retail news in context, analysis with attitude

by Michael Sansolo

Do you want to know why consumers are always confused? Consider this one small example:

The most recent edition of Good Housekeeping highlights 10 heath rules readers need to ignore, mostly on eating and exercise. Apparently the old rule was to avoid squats. Now, GH readers are advised to do the very opposite.

When it’s that hard to understand the pros and cons of a simple workout, we understand why complex topics completely flummox the general population.

Let’s take a far more serious example: imagine there was a technology that scientists and public health officials consider nearly a magic bullet to address food safety. It involves a technology that is already widely used and in one form is found in almost every American kitchen.

You’d think there would be nothing controversial about that except that it is. The technology is irradiation and despite years of discussion and widespread use, the name remains a killer of popular acceptance.

As the Washington Post reported two weeks ago, irradiation “has barely caught on in the United States…(because) for many consumers it conjures up frightening images of mutant life forms and phosphorescent food.”

As the Post reported, there are dozen of studies showing that irradiated food is safe for consumption and really does deliver on its promise of zapping bacteria out of food. Plus, as one proponent says, the technology is pretty ubiquitous. As he put it, “Naysayers better throw out their microwaves because that is irradiation.”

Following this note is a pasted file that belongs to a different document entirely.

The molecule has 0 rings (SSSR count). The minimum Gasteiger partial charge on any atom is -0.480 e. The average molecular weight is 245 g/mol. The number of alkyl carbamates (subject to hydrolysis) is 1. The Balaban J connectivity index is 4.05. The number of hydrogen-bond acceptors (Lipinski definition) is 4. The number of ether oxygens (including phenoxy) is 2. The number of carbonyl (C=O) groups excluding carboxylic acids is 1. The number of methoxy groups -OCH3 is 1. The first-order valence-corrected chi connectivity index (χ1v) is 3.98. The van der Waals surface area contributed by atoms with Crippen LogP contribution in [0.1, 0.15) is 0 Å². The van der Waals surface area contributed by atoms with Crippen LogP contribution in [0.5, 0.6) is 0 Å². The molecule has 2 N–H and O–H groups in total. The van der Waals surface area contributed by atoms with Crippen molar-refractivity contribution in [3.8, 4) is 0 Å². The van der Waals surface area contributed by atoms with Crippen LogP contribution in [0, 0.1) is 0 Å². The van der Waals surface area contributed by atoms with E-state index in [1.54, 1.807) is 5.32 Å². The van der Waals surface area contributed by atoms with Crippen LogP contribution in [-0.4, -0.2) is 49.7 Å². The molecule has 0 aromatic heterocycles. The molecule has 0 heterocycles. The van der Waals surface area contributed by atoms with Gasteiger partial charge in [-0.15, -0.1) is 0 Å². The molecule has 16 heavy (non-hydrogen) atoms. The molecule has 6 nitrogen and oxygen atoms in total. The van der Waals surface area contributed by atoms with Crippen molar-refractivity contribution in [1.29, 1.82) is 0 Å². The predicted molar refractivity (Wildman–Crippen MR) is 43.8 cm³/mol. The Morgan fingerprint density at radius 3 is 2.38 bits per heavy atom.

For balance, the Post also quotes irradiation opponents who claim the technology would cause food suppliers to relax current safety procedures and rely too heavily on irradiation.

The challenge we seem to face is just like the issue of whether squats are a worthwhile exercise: how to advance sound or even simply balanced information in a day and age of endless and unfettered information. It’s one of many reasons why industry must learn to master the world of social media and new communication because silence will not win the argument.

The food industry sits in an unusually important position on the need to help consumers better understand a world of complex issues. Topics from the scientific to health dominate discussion, yet frequently uninformed voices speak loud enough to win the day. As some suggested in the Post article, industry needs to find new ways of opening these complex discussions, possibly by better positioning why technology is used.

For instance, instead of simply labeling products as irradiated, packages could explain the product is “irradiated to protect your family.” Yet that too requires education to make the point. It’s not just a slogan.

However, the importance of communication and education cannot be overstated. In the article, Michael T. Osterholm, director of the Center for Infectious Disease Research and Policy at the University of Minnesota, blames the federal government for failing to properly educate the public on scientific issues from irradiation to childhood immunizations to fluoridated water.

“Not using irradiation is the single greatest public health failure of the last part of the 20th century in American, “Osterholm said to the Post.

Makes you wonder what discussion will be held when people look back on the first half of the 21st century. I’m betting no one will say the greatest public health failure involves squats.

Michael Sansolo can be reached via email at . His book, “THE BIG PICTURE: Essential Business Lessons From The Movies,” co-authored with Kevin Coupe, is available by clicking here .
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